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100th EA-18G Growler delivery ceremony and employee rally

Sen. Claire McCaskill fields questions from reporters regarding the future of EA-18G Growler production at the Boeing plant in St. Louis after a rally celebrating delivery of the 100th Growler to the Navy on Monday, May 5, 2014. McCaskill spoke in favor the continued funding of the plane's production. Photo By David Carson, dcarson@post-dispatch.com

WASHINGTON • Both say it is about the policy, but in pursuing different avenues on legislation targeting violence against women, Sen. Claire McCaskill, D-Mo., and Rep. Ann Wagner, R- Ballwin, may find it difficult to avoid election-year gender politics.

Turnout in the Nov. 4 elections will determine control of Congress in Barack Obama’s last two years as president. The president won re-election in 2012 with the biggest gender gap since Gallup began keeping track, winning women by 12 percentage points while losing men by 8, a gap of 20 points.

The gender gap has been a powerful undercurrent in electoral politics for several decades. Now, with a record number of women serving in Congress, gender is increasingly a factor in policy focus.

In 1966, one million more women than men voted. In the last three elections, that gap has been more than 5 million, according to the Center for American Women and Politics at Rutgers University. In 2010, 50.6 million women reported voting, to 45.4 million men.

This is why the Democratic efforts to confront sexual assault in the military and on campus, with McCaskill playing a lead role, can’t be seen in a political vacuum. The same can be said for Republican efforts to take on human trafficking, which victimizes women and children the most. Wagner has sponsored a bill that would criminalize human trafficking, part of a Republican multiple-bill effort on the issue scheduled to come for a vote in the House of Representatives this month.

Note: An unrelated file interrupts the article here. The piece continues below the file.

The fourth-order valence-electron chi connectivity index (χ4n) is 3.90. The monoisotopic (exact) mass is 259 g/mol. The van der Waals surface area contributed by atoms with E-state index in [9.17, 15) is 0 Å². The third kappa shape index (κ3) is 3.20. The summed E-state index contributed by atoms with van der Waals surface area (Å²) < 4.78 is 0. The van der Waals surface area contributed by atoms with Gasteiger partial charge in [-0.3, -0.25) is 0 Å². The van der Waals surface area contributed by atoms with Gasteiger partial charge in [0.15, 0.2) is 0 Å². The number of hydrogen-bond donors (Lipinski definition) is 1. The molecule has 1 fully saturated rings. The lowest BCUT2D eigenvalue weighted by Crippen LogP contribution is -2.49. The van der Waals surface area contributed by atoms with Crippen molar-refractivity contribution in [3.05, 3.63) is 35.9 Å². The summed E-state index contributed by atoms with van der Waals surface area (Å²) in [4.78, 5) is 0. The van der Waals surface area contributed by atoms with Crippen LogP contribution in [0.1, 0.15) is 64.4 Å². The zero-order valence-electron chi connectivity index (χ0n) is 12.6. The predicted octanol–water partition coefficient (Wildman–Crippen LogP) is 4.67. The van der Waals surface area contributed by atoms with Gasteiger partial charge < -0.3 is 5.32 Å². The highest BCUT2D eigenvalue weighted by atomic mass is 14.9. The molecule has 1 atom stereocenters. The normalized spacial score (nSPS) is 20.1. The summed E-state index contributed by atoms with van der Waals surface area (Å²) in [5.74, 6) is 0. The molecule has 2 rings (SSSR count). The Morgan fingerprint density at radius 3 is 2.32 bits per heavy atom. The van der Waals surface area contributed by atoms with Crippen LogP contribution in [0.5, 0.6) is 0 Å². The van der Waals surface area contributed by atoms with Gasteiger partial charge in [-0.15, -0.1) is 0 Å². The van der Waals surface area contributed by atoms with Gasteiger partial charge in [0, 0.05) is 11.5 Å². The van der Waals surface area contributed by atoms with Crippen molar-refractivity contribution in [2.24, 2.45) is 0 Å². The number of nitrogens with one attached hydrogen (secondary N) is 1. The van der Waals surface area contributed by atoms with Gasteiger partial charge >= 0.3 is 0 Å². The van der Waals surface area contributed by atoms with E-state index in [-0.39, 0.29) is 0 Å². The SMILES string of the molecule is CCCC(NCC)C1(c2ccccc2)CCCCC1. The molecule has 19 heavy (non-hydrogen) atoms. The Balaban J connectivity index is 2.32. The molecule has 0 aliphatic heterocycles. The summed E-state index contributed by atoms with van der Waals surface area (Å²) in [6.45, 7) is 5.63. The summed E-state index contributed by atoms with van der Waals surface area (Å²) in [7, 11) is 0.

Wagner portrays the GOP efforts on trafficking as the fruits of an educational effort within her male-dominated Republican caucus in the House, which has 19 women among 234 members.

McCaskill said she hoped the push for a tougher response to sexual assault on campuses would stay “on the policy and not the politics.”

The issues of violence against women and human trafficking are not new. The Pentagon’s Tailhook scandal, which involved widespread assault at a convention in Las Vegas, happened 23 years ago.

When the Tailhook scandal exploded in 1991, there were four women senators and 28 women in the House. Today, there are a record 20 women senators, 16 of them Democrats, and a record 79 female members of the House, 60 of them Democrats.

Additionally, politics abhors a vacuum — and many politicians abhor do-nothing labels. Congress is so divided over immigration reform and broad spending and taxing priorities that anything with a scent of bipartisanship is getting more attention. With the election looming, Republicans and Democrats alike are seeking bipartisanship where they can. McCaskill called the GOP’s anti-trafficking push a “no-brainer.”

Congress may also be catching up with social and legal trends. The GOP efforts against trafficking coincide with horrific headlines about Islamist militants kidnapping and selling into slavery hundreds of Nigerian schoolgirls.

Tuesday, McCaskill and the 19 other female senators signed a letter condemning the actions of the Boko Haram terrorist group behind the kidnapping. On Wednesday, Wagner and Rep. Ann McLane Kuster, D-N.H., co-authored a letter to Obama and UN Ambassador Samantha Power that commended Obama’s administration for sending military, intelligence and hostage negotiation aid to help the Nigerian government locate and free the more than 200 girls allegedly kidnapped by the group. Wagner and McLane Kuster were seeking the signatures of all female members of the House.

“This intersection between the twin scourges of human trafficking and terrorism is extremely disturbing,” the Wagner-McLane Kuster letter says. “Terrorists groups like Boko Haram finance their activities through criminal enterprises such as kidnapping, human trafficking and extortion.”

McCaskill said that “there has been a continuum of change” in laws involving sexual assault and violence against women. When she was first elected to the Missouri legislature in 1982, for instance, “it was legal to rape your wife,” she said.

“We are making great progress,” she added, “but we still have a ways to go, and this silent epidemic on college campuses is an example that we have not yet gotten to the point that we are doing as good a job as we need to do to protect victims of this crime.”

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Chuck Raasch is a reporter for the St. Louis Post-Dispatch.